KABUL -- At least two dozen Afghan security personnel were killed Friday (March 20) in an insider attack on their base in southern Afghanistan, officials told AFP, as efforts to start talks with the Taliban stalled.
The pre-dawn attack in Zabul Province comes as Afghanistan is grappling with several crises including an increase in Taliban violence that has thrown a supposed peace process into turmoil and a mounting number of coronavirus cases.
The attack in Zabul saw several "infiltrators" open fire on their comrades as they slept, according to Provincial Governor Rahmatullah Yarmal. It was one of the deadliest attacks since the United States signed a withdrawal deal with the Taliban last month.
The pre-dawn raid targeted a joint police and army headquarters near Qalat, the provincial capital.
"In the attack, 14 Afghan army forces and 10 policemen were killed," Zabul Provincial Council Chairman Haji Atajan Haq Bayan said.
Four other Afghan service members are missing, he added.
"The attackers had connections with the Taliban insurgents," Bayan said.
They fled in two military Humvee vehicles, along with a pickup truck, weapons and ammunition.
Yarmal confirmed the toll to AFP.
The Taliban did not immediately respond to a request for comment.
Sediq Sediqqi, a spokesman for President Ashraf Ghani, blamed the Taliban.
“The Afghan Government strongly condemns the Taliban attack on the Afghan Security&Defense Forces in Zabul province in which many lost their lives. This heinous act of the Taliban is a clear example of their commitment for continued violence and against the AFG peace process,” he said in a Twitter post.
Zabul Province has long been an insurgent stronghold and was the holdout for former Taliban supreme leader Mullah Mohammad Omar, who died in 2013.
Both the Taliban and Afghan government in Kabul continue to bicker over a proposed prisoner swap.
Ghani on March 11 signed a decree on the planned release of 5,000 Taliban prisoners, a key Taliban demand for starting face-to-face peace negotiations with the Afghan government in the Taliban's agreement with the United States.
The Taliban wanted them freed all at once before talks could begin, while Kabul intended to release them in phases, conditioned on good behaviour by the Taliban.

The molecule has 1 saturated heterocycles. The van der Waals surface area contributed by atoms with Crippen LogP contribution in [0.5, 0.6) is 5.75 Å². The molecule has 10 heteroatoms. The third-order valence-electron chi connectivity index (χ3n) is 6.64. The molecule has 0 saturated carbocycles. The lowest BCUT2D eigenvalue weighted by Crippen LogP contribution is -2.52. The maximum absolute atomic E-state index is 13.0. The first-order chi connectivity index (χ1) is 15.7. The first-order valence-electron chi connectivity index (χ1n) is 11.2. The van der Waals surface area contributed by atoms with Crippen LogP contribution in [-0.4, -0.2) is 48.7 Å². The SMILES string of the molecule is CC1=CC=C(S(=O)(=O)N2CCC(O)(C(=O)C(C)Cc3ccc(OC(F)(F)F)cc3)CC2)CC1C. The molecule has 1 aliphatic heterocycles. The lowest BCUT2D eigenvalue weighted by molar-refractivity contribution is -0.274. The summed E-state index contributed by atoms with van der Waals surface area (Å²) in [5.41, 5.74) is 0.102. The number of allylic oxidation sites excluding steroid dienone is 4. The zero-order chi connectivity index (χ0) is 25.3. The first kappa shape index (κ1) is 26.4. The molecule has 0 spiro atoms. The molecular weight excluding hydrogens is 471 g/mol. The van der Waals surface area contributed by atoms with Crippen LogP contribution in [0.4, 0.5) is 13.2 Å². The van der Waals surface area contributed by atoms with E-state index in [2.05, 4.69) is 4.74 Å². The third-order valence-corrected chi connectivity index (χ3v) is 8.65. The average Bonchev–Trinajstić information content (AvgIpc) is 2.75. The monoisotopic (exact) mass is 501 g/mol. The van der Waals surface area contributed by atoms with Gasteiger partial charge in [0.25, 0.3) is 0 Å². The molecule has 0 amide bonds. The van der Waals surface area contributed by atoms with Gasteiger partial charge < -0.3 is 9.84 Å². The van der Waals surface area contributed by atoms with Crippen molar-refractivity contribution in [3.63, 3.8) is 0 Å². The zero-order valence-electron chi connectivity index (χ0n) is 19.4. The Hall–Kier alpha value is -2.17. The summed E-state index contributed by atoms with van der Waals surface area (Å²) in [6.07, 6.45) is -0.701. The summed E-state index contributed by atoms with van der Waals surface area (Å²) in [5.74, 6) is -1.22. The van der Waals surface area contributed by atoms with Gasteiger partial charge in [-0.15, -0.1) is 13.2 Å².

The Afghan government sought a reduction in violence by the Taliban, a guarantee that released fighters will not return to the battlefield and the start of direct peace talks as conditions for the prisoners' release.
Because the Taliban rejected the terms set forth in Ghani's decree, the Afghan government never released an initial batch of 1,500 Taliban members as it originally planned to do in a gesture of goodwill.
Coronavirus threat looms
The Zabul attack comes just a day after Afghan Defence Minister Asadullah Khalid called on the Taliban to commit to a ceasefire as a way of tackling the novel coronavirus, which observers fear is spreading unchecked.
"Our proposal is that to prevent this plague, a ceasefire should come so that we would be able to prevent it and treat people in every corner of the country," Khalid said in a televised statement.
Afghanistan had 24 confirmed cases as of March 20, according to its Health Ministry, but only about 300 people have been tested in the country of some 35 million. In its neighbour Iran, more than 1,000 people have died from the highly contagious virus.
Afghan forces should assume a more aggressive "active defence" posture against the Taliban, said Khalid. The insurgent group has continued attacks across the country since signing a deal with the United States on February 29.
In a tweet March 20 marking Nawruz, Zalmay Khalilzad, the US negotiator who brokered the Taliban deal, called for Afghan leaders to take advantage of the "historic opportunity for peace" and work with the Taliban to contain the coronavirus.
Meanwhile, Iranian security forces are rounding up thousands of Afghan refugees suspected or confirmed to have the coronavirus and forcibly deporting them to Afghanistan with no regard for international safeguards meant to protect the world from the spread of the deadly pandemic.
About 70,000 Afghans have returned from Iran in the past 20 days, AFP reported Monday (March 16). They are overwhelming health workers at border crossings and raising fears of a major outbreak in the impoverished country.
More health workers and better testing facilities are needed to cope with the increasing number of returnees and avoid a health disaster, warned Ahmad Jawid Nadem, director of the Department of Refugees and Repatriations in Herat Province, which borders Iran.
Health workers "only ask (returnees) some questions and test their temperature", Nadem told AFP. "This is not enough."